Immediately obvious is the sharp peak centered around 76Hz where the impedance shoots up dramatically. This is one of the dangers of working with inductors and capacitors – it is very easy to create a LCR resonant tank circuit which is exactly what we are seeing here.
The next graph shows the output impedance of the circuit but with the size of inductor L1 stepped from 0.5mH (blue) to 1.0mH (green) to 2mH (red).
By changing the size of the inductor, the magnitude of the impedance peak is changed dramatically. The change in inductor size also has an effect on the center-frequency of the peak but not enough to make it usable.
The only sure way of damping the peak is to increase the DCR of the inductor. I tried different values of DCR for the 1mH inductor, and values less than 0.5Ω all show some amount of peaking. From 0.5Ω upwards the resistance damps the LCR tank sufficiently.
The figure below shows the effect on output impedance when L1 is 1mH with a DCR of 0.5Ω
So now that we have damped the resonant peak, let’s look at what that’s done to the output voltage under different loads. The following graph shows the output voltage when faced with a constant DC load stepped from 0 Amp up to 4 Amp in 1 Amp steps.
Now this looks much better! The amount of voltage ripple at 1 Amp load is significantly reduced from 2.2V P-P previously to around 710mV P-P. The improvement carries through to all loads.
Therefore, be very careful with the C-L-C circuit – it is very easy to make things worse by placing an inductor into your power supply.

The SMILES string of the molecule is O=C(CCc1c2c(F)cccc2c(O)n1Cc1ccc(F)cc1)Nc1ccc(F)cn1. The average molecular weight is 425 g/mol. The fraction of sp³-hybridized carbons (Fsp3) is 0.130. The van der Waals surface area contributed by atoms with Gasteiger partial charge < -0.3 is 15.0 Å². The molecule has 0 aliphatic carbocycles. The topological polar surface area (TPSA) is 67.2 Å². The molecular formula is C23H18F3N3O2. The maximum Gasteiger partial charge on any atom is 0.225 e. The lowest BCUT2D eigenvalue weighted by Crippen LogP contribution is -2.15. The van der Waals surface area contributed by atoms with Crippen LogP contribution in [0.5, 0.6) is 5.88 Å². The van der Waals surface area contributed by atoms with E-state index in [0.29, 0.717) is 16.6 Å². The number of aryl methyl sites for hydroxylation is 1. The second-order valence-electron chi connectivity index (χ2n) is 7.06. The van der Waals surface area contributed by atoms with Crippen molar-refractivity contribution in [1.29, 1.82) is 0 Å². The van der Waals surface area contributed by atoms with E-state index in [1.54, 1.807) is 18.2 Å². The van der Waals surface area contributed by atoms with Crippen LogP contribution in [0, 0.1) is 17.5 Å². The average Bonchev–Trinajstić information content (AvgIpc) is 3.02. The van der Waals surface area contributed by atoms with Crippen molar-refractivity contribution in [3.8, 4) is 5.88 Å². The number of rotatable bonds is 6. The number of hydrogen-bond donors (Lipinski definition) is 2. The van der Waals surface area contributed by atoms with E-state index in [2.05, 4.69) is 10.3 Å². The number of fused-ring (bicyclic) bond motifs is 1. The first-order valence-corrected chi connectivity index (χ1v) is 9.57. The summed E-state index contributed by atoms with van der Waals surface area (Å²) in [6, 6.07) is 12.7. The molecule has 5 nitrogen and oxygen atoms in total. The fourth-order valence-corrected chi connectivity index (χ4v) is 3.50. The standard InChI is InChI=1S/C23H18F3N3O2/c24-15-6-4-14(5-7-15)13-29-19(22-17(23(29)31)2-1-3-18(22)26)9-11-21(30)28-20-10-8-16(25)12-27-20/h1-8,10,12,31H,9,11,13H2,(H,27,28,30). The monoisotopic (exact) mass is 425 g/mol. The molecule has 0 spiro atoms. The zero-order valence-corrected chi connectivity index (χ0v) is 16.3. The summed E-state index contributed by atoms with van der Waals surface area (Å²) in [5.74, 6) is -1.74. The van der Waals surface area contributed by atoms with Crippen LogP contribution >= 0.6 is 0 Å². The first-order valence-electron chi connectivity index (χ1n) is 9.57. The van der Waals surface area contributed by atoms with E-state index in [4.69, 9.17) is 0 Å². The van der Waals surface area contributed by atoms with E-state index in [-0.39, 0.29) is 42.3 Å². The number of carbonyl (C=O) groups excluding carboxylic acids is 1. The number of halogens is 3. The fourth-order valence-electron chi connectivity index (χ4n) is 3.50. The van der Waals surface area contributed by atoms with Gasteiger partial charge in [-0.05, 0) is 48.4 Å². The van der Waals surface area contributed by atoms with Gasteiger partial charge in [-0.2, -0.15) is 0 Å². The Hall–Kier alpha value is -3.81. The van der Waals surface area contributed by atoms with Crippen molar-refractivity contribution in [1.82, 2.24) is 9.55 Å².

The size and DCR of the inductor should be checked for resonances using spice simulation and confirmed in-circuit using an oscilloscope.
Output impedance of the filter only
(This excludes the transformer and bridge rectifier – power is supplied by a perfect voltage source with a current draw of 1 Amp)
This graph represents the output impedance including capacitor ESR and ESL but does not include trace or connection parasitic factors.
Low frequency impedance is dominated here by the DCR of the inductor with higher frequencies dominated by the ESR of the capacitor after the inductor (C2). The rise in impedance starting around 150kHz is due to the self inductance of the capacitor C2.
The inductor specified is an air-core unit. Steel core inductors used with DC can very easily reach core saturation. When the core becomes saturated the magnetic field collapses and the inductor no longer functions as an inductor. In this case it just becomes a short circuit – as if the inductor is no longer there but has been replaced by a piece of wire. The best way to overcome this problem is to use an inductor without a core – ie there is nothing to saturate. If a steel core must be used, be sure to have it specified for a maximum DC current well above the peak current you expect to draw from your power supply.
(How well the PSU is able to maintain a steady output voltage with changes to the load applied to it.)
From the graphs above it can easily be seen that the output voltage sags with increasing load current therefore the load regulation of this type of supply isn’t good.
(How well the PSU is able to maintain a steady output voltage with changes to the input voltage.)